Arizona is a no-fault divorce state, so you can divorce for any reason. You don’t need to prove that the other person is the reason behind the divorce. If your spouse has a mental illness, this influences some of the decisions on property division and child custody, but it won’t prevent you from getting a divorce.
If you earn more money than your spouse, there is a higher chance that the judge will require you to pay them alimony when they have a mental illness. A lot of factors go into alimony decisions, such as length of the marriage, age and health of both parties and the ability of the other spouse to enter the workforce.
In some situations, a judge could annul your marriage. This is for when your spouse’s mental state was so poor that they didn’t understand the implications of marrying you at the time of your wedding. Even if your spouse was drunk or intoxicated on another type of drug on your wedding day, this qualifies for a potential annulment of the marriage.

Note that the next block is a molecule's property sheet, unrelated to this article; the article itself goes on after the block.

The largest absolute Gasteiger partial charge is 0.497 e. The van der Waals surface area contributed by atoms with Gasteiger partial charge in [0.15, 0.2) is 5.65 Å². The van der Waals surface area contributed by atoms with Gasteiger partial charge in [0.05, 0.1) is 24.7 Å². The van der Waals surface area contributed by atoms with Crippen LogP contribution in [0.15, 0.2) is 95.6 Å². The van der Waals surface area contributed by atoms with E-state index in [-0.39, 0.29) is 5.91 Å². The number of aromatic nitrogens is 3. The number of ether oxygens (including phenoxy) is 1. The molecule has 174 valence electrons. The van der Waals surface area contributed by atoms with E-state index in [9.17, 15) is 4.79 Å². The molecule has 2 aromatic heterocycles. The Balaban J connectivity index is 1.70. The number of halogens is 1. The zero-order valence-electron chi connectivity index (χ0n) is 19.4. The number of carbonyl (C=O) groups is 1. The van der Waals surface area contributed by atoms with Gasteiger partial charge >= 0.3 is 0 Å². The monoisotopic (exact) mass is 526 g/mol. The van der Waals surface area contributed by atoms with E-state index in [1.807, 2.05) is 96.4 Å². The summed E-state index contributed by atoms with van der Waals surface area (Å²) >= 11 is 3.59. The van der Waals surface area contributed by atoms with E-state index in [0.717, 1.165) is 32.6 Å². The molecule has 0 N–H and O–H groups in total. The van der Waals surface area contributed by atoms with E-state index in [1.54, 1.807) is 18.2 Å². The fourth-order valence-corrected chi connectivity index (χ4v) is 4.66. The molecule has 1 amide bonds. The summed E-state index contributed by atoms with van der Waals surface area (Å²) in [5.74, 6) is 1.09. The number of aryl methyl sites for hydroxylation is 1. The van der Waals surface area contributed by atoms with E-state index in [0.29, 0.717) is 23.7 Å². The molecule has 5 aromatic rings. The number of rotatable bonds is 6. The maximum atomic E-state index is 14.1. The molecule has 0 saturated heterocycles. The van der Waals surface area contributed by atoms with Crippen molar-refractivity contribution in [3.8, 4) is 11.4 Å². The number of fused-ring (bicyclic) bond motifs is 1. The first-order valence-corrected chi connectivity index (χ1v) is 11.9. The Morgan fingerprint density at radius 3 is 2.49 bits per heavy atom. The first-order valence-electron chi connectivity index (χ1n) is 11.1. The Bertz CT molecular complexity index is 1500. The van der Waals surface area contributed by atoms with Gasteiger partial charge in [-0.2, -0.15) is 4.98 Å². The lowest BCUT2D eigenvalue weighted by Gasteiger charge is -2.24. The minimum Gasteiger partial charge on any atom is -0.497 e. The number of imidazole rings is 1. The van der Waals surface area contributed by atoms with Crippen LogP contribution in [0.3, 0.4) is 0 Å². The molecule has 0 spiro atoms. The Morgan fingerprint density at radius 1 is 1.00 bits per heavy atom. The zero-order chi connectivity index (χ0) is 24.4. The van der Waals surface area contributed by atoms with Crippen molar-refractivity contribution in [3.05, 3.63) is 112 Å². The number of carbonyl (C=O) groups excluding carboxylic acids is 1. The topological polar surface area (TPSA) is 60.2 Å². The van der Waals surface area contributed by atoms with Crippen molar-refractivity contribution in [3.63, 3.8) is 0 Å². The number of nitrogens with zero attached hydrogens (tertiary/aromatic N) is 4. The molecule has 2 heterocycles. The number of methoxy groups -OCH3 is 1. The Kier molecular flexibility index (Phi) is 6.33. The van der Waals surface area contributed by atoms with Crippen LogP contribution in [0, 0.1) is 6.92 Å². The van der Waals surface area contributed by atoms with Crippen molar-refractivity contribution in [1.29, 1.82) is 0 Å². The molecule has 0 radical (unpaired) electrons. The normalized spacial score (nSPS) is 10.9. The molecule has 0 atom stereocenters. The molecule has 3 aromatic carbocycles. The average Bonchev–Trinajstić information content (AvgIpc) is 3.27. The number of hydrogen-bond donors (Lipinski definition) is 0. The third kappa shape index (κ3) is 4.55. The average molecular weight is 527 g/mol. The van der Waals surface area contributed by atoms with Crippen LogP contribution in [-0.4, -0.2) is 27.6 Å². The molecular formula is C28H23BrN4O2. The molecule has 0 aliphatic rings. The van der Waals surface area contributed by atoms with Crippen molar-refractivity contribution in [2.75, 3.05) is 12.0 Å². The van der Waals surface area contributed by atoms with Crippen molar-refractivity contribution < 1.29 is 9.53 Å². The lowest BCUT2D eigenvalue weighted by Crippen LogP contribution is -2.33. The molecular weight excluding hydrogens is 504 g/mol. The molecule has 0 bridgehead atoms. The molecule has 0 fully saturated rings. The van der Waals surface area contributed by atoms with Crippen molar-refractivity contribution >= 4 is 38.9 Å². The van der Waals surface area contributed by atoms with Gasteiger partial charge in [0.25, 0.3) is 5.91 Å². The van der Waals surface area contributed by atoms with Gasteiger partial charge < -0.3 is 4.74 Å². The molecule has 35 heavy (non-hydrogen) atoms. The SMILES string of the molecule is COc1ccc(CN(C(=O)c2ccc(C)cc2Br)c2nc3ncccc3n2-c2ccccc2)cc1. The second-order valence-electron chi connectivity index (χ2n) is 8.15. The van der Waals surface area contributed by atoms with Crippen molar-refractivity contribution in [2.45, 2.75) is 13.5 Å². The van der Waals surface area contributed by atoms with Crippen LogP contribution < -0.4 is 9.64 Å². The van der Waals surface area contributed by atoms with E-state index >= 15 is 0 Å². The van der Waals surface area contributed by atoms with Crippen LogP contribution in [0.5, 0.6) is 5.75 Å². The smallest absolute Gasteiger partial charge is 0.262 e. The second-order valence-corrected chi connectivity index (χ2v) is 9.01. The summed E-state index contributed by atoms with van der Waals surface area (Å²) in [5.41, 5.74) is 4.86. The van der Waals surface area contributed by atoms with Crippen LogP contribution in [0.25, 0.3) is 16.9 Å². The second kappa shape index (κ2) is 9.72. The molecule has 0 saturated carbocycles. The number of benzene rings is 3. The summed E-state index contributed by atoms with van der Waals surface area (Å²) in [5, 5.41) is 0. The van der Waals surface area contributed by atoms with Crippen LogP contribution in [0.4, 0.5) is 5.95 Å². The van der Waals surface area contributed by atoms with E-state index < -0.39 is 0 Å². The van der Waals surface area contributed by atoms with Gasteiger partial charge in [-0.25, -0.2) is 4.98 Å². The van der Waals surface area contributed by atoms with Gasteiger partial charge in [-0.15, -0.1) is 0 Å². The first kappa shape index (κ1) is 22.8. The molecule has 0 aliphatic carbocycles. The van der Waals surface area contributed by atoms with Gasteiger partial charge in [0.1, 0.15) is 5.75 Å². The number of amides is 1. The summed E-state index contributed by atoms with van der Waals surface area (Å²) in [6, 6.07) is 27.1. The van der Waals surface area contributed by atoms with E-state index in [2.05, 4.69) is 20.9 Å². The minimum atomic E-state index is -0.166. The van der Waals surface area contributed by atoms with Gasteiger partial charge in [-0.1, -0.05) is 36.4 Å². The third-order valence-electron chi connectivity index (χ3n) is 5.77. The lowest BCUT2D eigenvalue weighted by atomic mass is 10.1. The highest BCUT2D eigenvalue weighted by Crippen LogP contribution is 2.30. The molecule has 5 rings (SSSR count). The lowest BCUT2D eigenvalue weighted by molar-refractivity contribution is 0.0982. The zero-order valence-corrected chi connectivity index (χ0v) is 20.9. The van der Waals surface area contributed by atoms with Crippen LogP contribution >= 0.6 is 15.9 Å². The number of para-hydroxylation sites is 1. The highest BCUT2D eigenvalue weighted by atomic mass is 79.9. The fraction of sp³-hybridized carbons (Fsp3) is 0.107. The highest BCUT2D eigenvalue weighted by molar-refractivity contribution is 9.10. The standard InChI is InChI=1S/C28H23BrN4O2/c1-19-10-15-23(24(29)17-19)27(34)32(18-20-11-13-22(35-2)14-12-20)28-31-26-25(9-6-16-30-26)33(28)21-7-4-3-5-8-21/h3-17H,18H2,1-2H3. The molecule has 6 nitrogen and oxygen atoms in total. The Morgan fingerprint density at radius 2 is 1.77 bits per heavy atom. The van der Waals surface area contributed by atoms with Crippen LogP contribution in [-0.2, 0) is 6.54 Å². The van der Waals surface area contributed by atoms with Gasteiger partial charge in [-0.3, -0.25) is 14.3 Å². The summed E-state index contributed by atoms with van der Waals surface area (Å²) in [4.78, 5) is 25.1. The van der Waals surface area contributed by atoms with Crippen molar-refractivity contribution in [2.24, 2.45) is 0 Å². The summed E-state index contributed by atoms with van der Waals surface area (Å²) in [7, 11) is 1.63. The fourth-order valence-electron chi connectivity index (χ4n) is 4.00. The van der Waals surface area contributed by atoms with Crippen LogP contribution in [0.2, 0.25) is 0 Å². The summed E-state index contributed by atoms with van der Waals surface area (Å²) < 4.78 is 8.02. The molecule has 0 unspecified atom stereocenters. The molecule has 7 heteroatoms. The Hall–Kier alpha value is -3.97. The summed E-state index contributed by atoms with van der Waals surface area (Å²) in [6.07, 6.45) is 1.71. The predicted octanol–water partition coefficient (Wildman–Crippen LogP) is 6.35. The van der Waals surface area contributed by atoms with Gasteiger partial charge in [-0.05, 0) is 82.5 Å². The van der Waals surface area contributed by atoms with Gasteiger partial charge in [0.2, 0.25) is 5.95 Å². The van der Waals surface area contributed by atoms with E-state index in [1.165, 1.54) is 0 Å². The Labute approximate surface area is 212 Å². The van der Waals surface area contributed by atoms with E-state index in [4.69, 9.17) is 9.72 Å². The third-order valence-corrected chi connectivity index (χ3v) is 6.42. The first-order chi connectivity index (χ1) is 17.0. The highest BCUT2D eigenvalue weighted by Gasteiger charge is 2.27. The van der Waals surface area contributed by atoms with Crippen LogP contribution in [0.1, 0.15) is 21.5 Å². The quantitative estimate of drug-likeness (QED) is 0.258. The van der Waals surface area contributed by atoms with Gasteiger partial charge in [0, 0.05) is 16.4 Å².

If you have concerns about the safety of your child, you should gather evidence of your spouse’s mental health problems to prove to the court why you should get sole custody. Divorce issues involving children are often more stressful, especially when parents don’t agree on their co-parenting plan.
Attempting to negotiate with a spouse who has mental illness can make divorce even more difficult. You could bring in a professional mediator to help you negotiate a co-parenting plan. Also, try to be more patient with your spouse, and don’t take their behavior personally. Avoid talking to them when their mental state is going through one of its downs whenever possible. You will find communication to be easier on one of their good days.
Divorcing someone with mental illness adds additional layers of complexity because the judge must take into consideration their condition when making decisions on alimony, child custody and property distribution. You should be prepared to seek extra help from mediators and therapists if you need it.